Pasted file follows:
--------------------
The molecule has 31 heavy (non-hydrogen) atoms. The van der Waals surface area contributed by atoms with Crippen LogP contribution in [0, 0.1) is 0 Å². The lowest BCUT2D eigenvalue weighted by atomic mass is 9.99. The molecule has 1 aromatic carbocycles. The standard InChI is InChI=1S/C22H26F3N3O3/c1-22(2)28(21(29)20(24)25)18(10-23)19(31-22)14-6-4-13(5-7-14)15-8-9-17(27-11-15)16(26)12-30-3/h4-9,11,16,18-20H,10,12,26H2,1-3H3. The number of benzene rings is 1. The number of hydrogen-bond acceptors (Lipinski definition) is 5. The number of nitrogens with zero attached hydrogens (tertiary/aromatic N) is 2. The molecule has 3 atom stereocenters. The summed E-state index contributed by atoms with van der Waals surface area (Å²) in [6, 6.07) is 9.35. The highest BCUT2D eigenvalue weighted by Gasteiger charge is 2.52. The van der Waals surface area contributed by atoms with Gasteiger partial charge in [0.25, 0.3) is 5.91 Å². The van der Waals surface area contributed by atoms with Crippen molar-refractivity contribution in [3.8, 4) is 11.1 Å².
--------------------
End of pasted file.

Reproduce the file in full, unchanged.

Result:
The molecule has 31 heavy (non-hydrogen) atoms. The van der Waals surface area contributed by atoms with Crippen LogP contribution in [0, 0.1) is 0 Å². The lowest BCUT2D eigenvalue weighted by atomic mass is 9.99. The molecule has 1 aromatic carbocycles. The standard InChI is InChI=1S/C22H26F3N3O3/c1-22(2)28(21(29)20(24)25)18(10-23)19(31-22)14-6-4-13(5-7-14)15-8-9-17(27-11-15)16(26)12-30-3/h4-9,11,16,18-20H,10,12,26H2,1-3H3. The number of benzene rings is 1. The number of hydrogen-bond acceptors (Lipinski definition) is 5. The number of nitrogens with zero attached hydrogens (tertiary/aromatic N) is 2. The molecule has 3 atom stereocenters. The summed E-state index contributed by atoms with van der Waals surface area (Å²) in [6, 6.07) is 9.35. The highest BCUT2D eigenvalue weighted by Gasteiger charge is 2.52. The van der Waals surface area contributed by atoms with Gasteiger partial charge in [0.25, 0.3) is 5.91 Å². The van der Waals surface area contributed by atoms with Crippen molar-refractivity contribution in [3.8, 4) is 11.1 Å².